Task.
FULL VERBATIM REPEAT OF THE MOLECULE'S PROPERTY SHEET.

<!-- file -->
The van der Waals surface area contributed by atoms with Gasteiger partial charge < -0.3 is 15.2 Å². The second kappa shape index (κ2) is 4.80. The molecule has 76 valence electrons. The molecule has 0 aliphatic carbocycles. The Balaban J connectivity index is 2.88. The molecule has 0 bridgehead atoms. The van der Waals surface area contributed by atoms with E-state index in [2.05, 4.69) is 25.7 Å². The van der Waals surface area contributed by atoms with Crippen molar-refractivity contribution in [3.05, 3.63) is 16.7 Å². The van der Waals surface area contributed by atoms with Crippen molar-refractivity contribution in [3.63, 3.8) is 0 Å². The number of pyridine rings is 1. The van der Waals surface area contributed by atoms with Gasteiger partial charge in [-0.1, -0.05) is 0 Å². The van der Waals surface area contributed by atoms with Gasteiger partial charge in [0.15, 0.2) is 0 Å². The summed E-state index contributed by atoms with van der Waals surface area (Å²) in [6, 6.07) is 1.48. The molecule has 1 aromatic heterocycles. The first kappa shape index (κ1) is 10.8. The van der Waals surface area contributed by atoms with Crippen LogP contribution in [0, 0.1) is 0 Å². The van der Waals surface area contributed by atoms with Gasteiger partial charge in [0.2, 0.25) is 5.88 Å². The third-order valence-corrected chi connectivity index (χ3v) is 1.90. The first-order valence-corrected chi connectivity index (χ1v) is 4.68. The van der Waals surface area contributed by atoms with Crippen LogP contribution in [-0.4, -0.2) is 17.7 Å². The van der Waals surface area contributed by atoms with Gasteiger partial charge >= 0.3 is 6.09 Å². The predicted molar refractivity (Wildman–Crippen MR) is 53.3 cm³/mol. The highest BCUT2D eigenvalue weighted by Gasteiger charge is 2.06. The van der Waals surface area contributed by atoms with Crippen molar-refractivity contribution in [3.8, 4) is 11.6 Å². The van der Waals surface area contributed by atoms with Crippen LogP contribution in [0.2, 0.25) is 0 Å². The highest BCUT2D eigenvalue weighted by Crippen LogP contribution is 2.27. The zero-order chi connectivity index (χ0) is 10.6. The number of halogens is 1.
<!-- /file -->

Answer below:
The van der Waals surface area contributed by atoms with Gasteiger partial charge < -0.3 is 15.2 Å². The second kappa shape index (κ2) is 4.80. The molecule has 76 valence electrons. The molecule has 0 aliphatic carbocycles. The Balaban J connectivity index is 2.88. The molecule has 0 bridgehead atoms. The van der Waals surface area contributed by atoms with E-state index in [2.05, 4.69) is 25.7 Å². The van der Waals surface area contributed by atoms with Crippen molar-refractivity contribution in [3.05, 3.63) is 16.7 Å². The van der Waals surface area contributed by atoms with Crippen molar-refractivity contribution in [3.63, 3.8) is 0 Å². The number of pyridine rings is 1. The van der Waals surface area contributed by atoms with Gasteiger partial charge in [-0.1, -0.05) is 0 Å². The van der Waals surface area contributed by atoms with Gasteiger partial charge in [0.15, 0.2) is 0 Å². The summed E-state index contributed by atoms with van der Waals surface area (Å²) in [6, 6.07) is 1.48. The molecule has 1 aromatic heterocycles. The first kappa shape index (κ1) is 10.8. The van der Waals surface area contributed by atoms with Crippen LogP contribution in [0, 0.1) is 0 Å². The van der Waals surface area contributed by atoms with Gasteiger partial charge in [0.2, 0.25) is 5.88 Å². The third-order valence-corrected chi connectivity index (χ3v) is 1.90. The first-order valence-corrected chi connectivity index (χ1v) is 4.68. The van der Waals surface area contributed by atoms with Crippen LogP contribution in [-0.4, -0.2) is 17.7 Å². The van der Waals surface area contributed by atoms with Gasteiger partial charge >= 0.3 is 6.09 Å². The predicted molar refractivity (Wildman–Crippen MR) is 53.3 cm³/mol. The highest BCUT2D eigenvalue weighted by Gasteiger charge is 2.06. The van der Waals surface area contributed by atoms with Crippen molar-refractivity contribution in [3.8, 4) is 11.6 Å². The van der Waals surface area contributed by atoms with Crippen LogP contribution in [0.2, 0.25) is 0 Å². The highest BCUT2D eigenvalue weighted by Crippen LogP contribution is 2.27. The zero-order chi connectivity index (χ0) is 10.6. The number of halogens is 1.